Underage Sex: When YES Means NO

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The year was 2011 and upon seeing my posting letter in camp, I didn’t know whether to disappear or let the ground swallow me. I was posted to one of the riverine areas in Bayelsa even after working/pleading/arranging/paying to be posted to the state capital, Yenegoa.

I couldn’t swim, I didn’t have a life jacket, I had never really traveled on water and here I had to report to a riverine area which was about 40 minutes trip on water.

In this despair, I disappeared to Lagos to contemplate my next plan of action. I resumed duty after a month when my hopes of a re-posting appeared bleak and had to forfeit my N19,800 allowee as punishment for absconding from duty.

Upon resumption at my PPA (Place of Primary Assignment), I noticed the following about the community.

# No light. No NEPA. Generators were the order of the day.
# No network. None. The river bank was your best chance of making and receiving calls.
# No running water. Water from the river was your only chance of getting water. The same river the villagers had their bath, washed their clothes and even poo’d in.
# The underage girls in the village where either pregnant or sexually active.

As a Petroleum Engineering graduate, I started off as an English and Biology teacher partly to teach sex education and help improve their spoken and written English.

One thing I swore never to do and never did was take advantage of my elevated position as a teacher/Corper to defile the small girls in the school or community.

I never allowed female students to visit me in the corper’s lodge (which was in the same compound with the school). I never for once discussed sexual topics privately with any female student. I never for once touched any female student inappropriately. I never for once made sexual advances at any female student.

I respected myself, the little children under my care, their parents and God.

Luke 12:48 “….For to whomsoever much is given, of him shall much be required: and to whom men have committed much, from him they will ask the more”.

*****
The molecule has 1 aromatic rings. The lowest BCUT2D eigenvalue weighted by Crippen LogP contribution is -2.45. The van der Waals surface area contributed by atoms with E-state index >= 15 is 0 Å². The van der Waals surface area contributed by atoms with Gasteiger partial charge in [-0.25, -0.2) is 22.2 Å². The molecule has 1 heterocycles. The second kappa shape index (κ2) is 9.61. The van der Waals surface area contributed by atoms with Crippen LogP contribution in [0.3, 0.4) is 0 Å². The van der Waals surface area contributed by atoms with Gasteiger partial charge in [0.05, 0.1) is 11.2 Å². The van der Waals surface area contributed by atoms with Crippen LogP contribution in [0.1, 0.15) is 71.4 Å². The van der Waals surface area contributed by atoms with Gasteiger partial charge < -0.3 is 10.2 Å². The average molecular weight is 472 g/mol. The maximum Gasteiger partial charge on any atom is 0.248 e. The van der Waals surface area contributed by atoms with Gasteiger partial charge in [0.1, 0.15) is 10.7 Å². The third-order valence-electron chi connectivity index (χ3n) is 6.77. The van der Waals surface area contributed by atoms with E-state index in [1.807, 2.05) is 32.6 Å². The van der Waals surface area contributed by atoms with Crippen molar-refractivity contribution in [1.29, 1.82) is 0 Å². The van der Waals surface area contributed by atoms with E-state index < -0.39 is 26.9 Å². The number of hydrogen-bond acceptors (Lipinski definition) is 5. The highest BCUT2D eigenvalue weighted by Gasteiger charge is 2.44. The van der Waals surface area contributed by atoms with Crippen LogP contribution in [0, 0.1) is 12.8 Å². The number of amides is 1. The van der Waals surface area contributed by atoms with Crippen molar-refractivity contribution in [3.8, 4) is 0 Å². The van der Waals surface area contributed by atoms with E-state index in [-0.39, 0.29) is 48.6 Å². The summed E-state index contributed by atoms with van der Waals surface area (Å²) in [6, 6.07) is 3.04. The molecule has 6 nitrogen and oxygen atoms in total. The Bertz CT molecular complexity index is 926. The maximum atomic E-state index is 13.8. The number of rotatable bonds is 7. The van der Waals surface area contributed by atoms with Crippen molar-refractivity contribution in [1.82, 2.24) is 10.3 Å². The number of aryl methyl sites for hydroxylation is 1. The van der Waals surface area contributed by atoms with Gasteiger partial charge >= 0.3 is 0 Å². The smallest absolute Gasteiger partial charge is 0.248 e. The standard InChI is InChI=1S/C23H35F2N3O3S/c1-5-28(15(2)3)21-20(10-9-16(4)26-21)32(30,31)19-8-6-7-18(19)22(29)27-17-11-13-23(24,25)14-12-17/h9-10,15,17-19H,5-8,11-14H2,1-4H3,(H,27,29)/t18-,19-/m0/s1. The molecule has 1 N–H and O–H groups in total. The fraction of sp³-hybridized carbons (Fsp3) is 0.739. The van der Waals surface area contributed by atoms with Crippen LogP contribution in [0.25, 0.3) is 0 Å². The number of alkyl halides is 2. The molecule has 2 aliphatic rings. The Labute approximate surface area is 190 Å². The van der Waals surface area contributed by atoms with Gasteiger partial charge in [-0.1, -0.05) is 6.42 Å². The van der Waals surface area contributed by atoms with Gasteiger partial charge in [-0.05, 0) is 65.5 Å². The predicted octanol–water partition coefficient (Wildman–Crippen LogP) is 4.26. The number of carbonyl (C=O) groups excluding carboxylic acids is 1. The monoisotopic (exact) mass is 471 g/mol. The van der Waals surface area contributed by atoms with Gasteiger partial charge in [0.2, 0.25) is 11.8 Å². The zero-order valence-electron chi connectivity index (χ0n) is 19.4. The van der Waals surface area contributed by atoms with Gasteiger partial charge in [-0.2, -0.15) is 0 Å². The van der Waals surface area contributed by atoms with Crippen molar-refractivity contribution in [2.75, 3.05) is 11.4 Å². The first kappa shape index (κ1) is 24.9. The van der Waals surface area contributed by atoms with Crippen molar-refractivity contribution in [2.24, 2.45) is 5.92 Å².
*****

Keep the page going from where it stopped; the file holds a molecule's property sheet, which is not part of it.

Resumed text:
The responsibly of these girls. The care of these girls. The innocence of these girls. The future sexual conduct of these girls were inadvertently in my hands.

Why would I then subvert myself into a sexual predator preying on the inquisitiveness and ignorance of these teenage girls?

It was with disdain and anger that I read the news of one Gbadamosi Mayowa, an NYSC corps member serving in a secondary Edo state bragging of receiving head from one of his female students. In his FB post, he was quoted as saying “When your student wants the dick and you are contemplating. At the end she gon go down and suck the hell out of you……. #Babyboy #EdoCorper #BadGang”.

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This deranged Corper even boasted in previous posts of giving his students alcohol. Imagine the effrontery.

His posts caused an uproar and he has since deleted his Facebook account. Below are a few of the reactions to his sexual perversions.

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This is lesson to all male Corpers currently serving in mixed or girls only schools. Leave your students alone. If it’s sex you desire, get a mature girl to satisfy your sexual urge. You should be a pillar to these sexually naïve girls instead of taking advantage of them, robbing them of their innocence and turning teenage girls into nymphos.

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The Corper should be arrested and made to pay for his sexual exuberance. Having sex with underage in Western countries would bag you a prison sentence but in Nigeria, not even a police report is issued. When would we as a country begin to protect our girls from sexual predators in the kind of Gbadamosi Mayowa?